There may not have had been an audience of over a billion people tuning in to watch, but with a Lombardi Trophy and a trip to Florida on the line, the 60-plus Flag Football players still brought a Super Bowl-esque effort to Manhattan Park Friday night.
After eight weeks of highlight-reel passes, catches, long runs and interceptions the Under Armor Buffalo Under the Lights Flag Football league finished its’ first season by crowning a pair of champions.
— Francis Boeck (@FrancisBoeck) June 30, 2018
“It means so much that we won,” said Asia Dockery, a player on the grades 4-6 champion LSU Tigers. “Now we get to go to Florida and play against people who we’ve never played before.”
The top-seeded Tigers got the bye in the first round and outlasted the Kansas Jayhawks in an 18-12 overtime win in the championship game.
The Syracuse Orangemen were the night’s other champion winning the grades K-3 division with a convincing semifinal win over the Alabama Crimson Tide and then beat the Texas Tech Red Raiders 14-12 in come from behind fashion.
“I wasn’t even supposed to be the coach,” Syracuse coach Max Julien said. “I got called the day of (the first week) and had to bring the team together in one day. It was a challenge but every kid listened and accepted everything.”
But the goal wasn’t to win championships, Julien and the other coaches taught lessons about football and life that they hope will remain instilled in their players.
A couple of things have already stuck with Lorenzo Harden, a Syracuse player with top-notch speed.
“To stop running up from safety,” Harden recalled learning from Montgomery.
Lorenzo Harden goes running into the sunset with this TD run for the K-3 Syracuse Orange pic.twitter.com/97ZFoF1sZM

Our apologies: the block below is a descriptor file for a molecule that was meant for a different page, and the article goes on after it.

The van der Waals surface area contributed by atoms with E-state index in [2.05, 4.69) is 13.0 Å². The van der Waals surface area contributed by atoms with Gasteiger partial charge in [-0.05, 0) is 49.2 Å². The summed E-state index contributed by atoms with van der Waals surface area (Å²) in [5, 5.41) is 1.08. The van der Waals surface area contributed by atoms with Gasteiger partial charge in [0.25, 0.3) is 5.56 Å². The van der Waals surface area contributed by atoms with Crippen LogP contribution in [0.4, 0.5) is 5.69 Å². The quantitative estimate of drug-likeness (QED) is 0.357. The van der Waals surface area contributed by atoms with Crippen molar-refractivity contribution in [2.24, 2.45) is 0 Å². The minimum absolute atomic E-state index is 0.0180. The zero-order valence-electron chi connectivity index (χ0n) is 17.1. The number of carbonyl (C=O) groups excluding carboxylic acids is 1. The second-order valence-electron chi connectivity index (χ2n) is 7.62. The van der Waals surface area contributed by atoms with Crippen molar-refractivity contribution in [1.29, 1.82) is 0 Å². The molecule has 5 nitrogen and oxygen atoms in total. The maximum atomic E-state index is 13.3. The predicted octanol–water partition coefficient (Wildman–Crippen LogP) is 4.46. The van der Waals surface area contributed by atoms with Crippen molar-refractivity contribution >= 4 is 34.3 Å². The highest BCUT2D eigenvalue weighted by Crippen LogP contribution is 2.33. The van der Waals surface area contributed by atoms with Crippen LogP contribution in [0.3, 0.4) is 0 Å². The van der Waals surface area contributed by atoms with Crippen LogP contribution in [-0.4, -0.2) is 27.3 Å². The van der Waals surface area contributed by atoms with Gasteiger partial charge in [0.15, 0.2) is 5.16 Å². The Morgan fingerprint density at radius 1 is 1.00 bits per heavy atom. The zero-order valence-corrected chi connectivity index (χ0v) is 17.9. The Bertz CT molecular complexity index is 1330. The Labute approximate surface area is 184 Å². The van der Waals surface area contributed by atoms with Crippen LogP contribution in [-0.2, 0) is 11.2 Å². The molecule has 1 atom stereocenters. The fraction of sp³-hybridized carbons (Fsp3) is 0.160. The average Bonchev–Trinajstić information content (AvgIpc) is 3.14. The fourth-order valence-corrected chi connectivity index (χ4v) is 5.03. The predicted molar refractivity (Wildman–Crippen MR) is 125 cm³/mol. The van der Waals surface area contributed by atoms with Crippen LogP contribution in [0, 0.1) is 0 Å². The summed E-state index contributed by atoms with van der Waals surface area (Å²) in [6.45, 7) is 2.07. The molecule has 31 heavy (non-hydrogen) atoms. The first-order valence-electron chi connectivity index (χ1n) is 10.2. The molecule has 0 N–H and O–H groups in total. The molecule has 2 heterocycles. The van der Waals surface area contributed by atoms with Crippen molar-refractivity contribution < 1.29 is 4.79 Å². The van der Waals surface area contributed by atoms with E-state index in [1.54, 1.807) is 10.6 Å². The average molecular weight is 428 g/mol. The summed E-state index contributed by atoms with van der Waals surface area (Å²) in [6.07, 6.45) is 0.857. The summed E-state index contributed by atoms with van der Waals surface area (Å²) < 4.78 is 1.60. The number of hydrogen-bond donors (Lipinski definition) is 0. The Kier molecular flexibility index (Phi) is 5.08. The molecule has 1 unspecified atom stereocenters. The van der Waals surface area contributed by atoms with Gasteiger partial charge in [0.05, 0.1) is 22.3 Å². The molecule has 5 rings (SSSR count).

— Francis Boeck (@FrancisBoeck) June 29, 2018
“I’ll remember playing and working hard,” Harden said. “Practicing on Thursdays and before games.”
With the concerns over the long-term effects of concussions and CTE, many have pointed to Flag Football as the new alternative to tackle football.
However, according to the coaches of the Buffalo Under the Lights league, the goal isn’t to replace tackle football but to get the players ready for it.
“We want the kids to learn the fundamentals and to have fun out on the football field,” LSU coach Dan Irwin said. “This way they’re ready if they want to play tackle football.”
Irwin believes that in many ways Flag Football is more difficult than tackle and forces players to focus more on their technique.
“Flag Football is actually a little harder and people don’t realize that,” Irwin says, “because you’re grabbing a flag and not a whole body. So, if the kids are elusive it’s harder to grab the flag. Flag Football is a challenge and teaches them how to tackle correctly and be in position.”
In fact, some of the players in the Under the Lights League will be playing for the Buffalo Vets Little League Football organization this upcoming season.
Dockery, who is one of a handful of girls that played in the league this year, and Harden both said they are probably going to play tackle football in the future.
Above all else, the league is about making sure the players have fun and build new and life-long friendships.
“I preach family with the team,” Julien said. “At the end of the day, I told the team to exchange phone numbers. Text and call each other every day. If you guys are friends outside of football, once you get on the field it gets easy.”
For more information go to the Buffalo Under the Lights website